The long-term objective of this study is to understand the molecular and cellular mechanisms that underlie axon development and the establishment of neuronal polarity. The ability of neuronal cells to polarize is essential for the organization of the nervous system and has profound functional implications. Typically, a neuron polarizes to elaborate one long axon and multiple, shorter dendrites so as to transmit and receive information and establish the circuitry that is critical for normal cognitive functions. Moreover, abundant evidence indicates that loss of neuronal polarity is associated with numerous neurodegenerative diseases. Thus understanding the machineries involved in neuronal polarization is of utmost importance to human health. The initial event in establishing a polarized neuron is the development of a single axon. We have recently identified DOCK7 as a novel activator of Rac GTPases, and demonstrated that the protein plays a crucial role in early steps of axon development. Moreover, our data have unveiled a link between DOCK7 and the microtubule regulatory protein, stathmin, and highlight the contribution of microtubule network regulation to axon development. These findings provide a unique framework for obtaining novel insight into the molecular and cellular underpinnings of axon development. This application aims to delineate further the role and mechanism of DOCK7 function in this important developmental step. Towards these goals, the first specific aim will characterize the signaling pathway that mediates the effect of DOCK7 on stathmin phosphorylation and axon development.
Specific aim 2 focuses on the regulation of DOCK7, including the mechanisms that define how DOCK7 becomes activated and selectively localized in the nascent axon. Molecular, biochemical, and cell biological approaches will be used to address these objectives. The third specific aim will identify DOCK7-interacting proteins important for its function in neuronal polarization, by using biochemical purification techniques and mass spectrometry, and the yeast two-hybrid method. Finally, specific aim 4 scrutinizes the role of DOCK7 in the polarization of migrating cortical neurons in brain slices. To this end, in utero electroporation technology and two-photon microscopy will be employed. Information gained from these studies will greatly contribute to understanding the mechanisms that underlie axon development and neuronal polarization. As such, they will have significant implications for understanding biomedically relevant processes, including neuronal development, associated cognitive function, nerve regeneration and neurodegenerative disease.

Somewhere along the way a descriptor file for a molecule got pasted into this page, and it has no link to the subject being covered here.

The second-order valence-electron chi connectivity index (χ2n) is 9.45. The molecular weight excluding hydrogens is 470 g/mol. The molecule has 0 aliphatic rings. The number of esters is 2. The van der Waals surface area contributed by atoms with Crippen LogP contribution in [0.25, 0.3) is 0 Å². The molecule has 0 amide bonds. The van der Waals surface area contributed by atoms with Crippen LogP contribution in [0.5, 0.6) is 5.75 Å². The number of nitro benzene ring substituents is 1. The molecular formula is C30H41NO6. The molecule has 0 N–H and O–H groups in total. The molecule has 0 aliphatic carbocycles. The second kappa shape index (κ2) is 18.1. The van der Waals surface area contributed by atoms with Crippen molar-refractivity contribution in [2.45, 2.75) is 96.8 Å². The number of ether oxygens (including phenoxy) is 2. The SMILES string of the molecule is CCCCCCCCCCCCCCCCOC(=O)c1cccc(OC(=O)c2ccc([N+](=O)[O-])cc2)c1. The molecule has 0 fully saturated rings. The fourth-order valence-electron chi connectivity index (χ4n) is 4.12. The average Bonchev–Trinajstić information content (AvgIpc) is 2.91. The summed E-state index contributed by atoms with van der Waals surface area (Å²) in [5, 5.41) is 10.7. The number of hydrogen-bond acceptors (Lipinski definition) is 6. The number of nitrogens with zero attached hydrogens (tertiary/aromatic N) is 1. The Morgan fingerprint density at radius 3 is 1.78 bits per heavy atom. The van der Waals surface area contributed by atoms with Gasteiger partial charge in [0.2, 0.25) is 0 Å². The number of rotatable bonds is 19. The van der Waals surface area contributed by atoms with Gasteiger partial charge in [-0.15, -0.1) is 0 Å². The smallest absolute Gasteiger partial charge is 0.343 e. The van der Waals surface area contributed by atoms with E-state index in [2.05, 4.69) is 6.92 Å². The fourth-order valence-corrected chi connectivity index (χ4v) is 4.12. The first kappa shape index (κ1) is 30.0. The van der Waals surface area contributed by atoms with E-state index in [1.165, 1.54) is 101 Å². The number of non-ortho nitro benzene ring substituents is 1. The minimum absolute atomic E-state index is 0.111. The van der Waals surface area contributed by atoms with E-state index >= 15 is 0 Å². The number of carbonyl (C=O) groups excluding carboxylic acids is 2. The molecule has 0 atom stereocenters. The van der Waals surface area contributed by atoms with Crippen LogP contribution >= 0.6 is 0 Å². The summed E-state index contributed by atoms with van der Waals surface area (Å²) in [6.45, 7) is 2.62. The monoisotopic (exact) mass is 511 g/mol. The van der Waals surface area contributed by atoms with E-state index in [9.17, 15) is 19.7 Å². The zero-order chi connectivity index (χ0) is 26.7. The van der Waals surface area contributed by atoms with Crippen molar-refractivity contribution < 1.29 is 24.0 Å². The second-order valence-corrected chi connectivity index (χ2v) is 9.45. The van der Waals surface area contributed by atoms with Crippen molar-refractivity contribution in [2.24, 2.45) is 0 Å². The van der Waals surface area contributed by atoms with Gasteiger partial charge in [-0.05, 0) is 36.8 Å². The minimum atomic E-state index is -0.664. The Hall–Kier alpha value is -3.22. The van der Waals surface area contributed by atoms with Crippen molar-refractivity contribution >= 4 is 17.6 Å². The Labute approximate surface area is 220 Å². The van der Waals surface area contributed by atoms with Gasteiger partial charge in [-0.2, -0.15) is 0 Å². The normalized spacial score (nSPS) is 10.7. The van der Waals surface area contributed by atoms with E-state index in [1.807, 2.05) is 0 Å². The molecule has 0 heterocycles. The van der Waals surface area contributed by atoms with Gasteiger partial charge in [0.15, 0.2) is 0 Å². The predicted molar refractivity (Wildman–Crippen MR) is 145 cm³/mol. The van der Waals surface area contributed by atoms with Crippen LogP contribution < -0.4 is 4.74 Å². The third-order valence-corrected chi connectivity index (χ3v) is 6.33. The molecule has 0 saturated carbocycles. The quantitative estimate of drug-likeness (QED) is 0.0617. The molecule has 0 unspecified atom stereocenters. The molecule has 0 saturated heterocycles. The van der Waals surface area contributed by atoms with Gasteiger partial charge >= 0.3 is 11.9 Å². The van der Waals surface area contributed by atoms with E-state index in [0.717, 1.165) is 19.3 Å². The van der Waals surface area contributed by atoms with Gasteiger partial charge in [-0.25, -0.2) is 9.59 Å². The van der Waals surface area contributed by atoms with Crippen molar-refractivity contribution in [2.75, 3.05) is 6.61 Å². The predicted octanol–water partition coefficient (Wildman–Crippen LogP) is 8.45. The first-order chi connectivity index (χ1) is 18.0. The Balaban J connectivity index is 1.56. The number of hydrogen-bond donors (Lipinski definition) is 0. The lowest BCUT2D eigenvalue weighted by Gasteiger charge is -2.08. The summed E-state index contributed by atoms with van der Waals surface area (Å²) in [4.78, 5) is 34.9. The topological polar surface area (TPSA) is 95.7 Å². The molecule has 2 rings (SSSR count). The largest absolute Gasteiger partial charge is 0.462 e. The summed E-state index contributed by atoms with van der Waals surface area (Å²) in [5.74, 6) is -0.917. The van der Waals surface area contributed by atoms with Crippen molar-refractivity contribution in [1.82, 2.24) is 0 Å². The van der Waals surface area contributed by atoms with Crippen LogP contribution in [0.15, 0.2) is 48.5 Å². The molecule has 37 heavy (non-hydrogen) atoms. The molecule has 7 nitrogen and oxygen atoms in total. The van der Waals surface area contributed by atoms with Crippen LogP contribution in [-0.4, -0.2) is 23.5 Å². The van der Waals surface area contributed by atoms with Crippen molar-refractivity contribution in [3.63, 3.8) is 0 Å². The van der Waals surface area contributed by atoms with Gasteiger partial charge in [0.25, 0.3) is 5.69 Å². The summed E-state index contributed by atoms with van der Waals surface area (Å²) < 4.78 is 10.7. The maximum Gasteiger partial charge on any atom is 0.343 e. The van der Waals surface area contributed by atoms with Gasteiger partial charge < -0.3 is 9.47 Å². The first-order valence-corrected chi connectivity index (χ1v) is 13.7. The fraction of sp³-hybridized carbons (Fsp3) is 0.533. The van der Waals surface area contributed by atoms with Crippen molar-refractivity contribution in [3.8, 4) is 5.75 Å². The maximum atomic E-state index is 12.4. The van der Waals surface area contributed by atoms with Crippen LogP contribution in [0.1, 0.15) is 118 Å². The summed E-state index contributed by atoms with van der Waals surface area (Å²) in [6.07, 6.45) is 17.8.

Public Health Relevance

The ability of neuronal cells to polarize - i.e. to elaborate one axon and multiple, shorter dendrites - is essential for the organization of the nervous system and has profound functional ramifications for normal cognitive functions and the regeneration of nerve cells. The proposed studies are aimed at understanding the molecular and cellular mechanisms that underlie axon development and neuronal polarization. As such, they will have significant implications for numerous biomedically relevant processes, including neuronal development, associated cognitive function, nerve regeneration and neurodegenerative disease, and may provide the basis for developing therapeutic agents for the generation and regeneration of new and damaged axons, respectively.

Agency
National Institute of Health (NIH)
Institute
National Institute of Mental Health (NIMH)
Type
Research Project (R01)
Project #
5R01MH082808-05
Application #
8245088
Study Section
Cellular Signaling and Regulatory Systems Study Section (CSRS)
Program Officer
Panchision, David M
Project Start
2008-07-01
Project End
2013-07-31
Budget Start
2012-04-01
Budget End
2013-07-31
Support Year
5
Fiscal Year
2012
Total Cost
$417,656
Indirect Cost
$194,906
Name
Cold Spring Harbor Laboratory
Department
Type
DUNS #
065968786
City
Cold Spring Harbor
State
NY
Country
United States
Zip Code
11724
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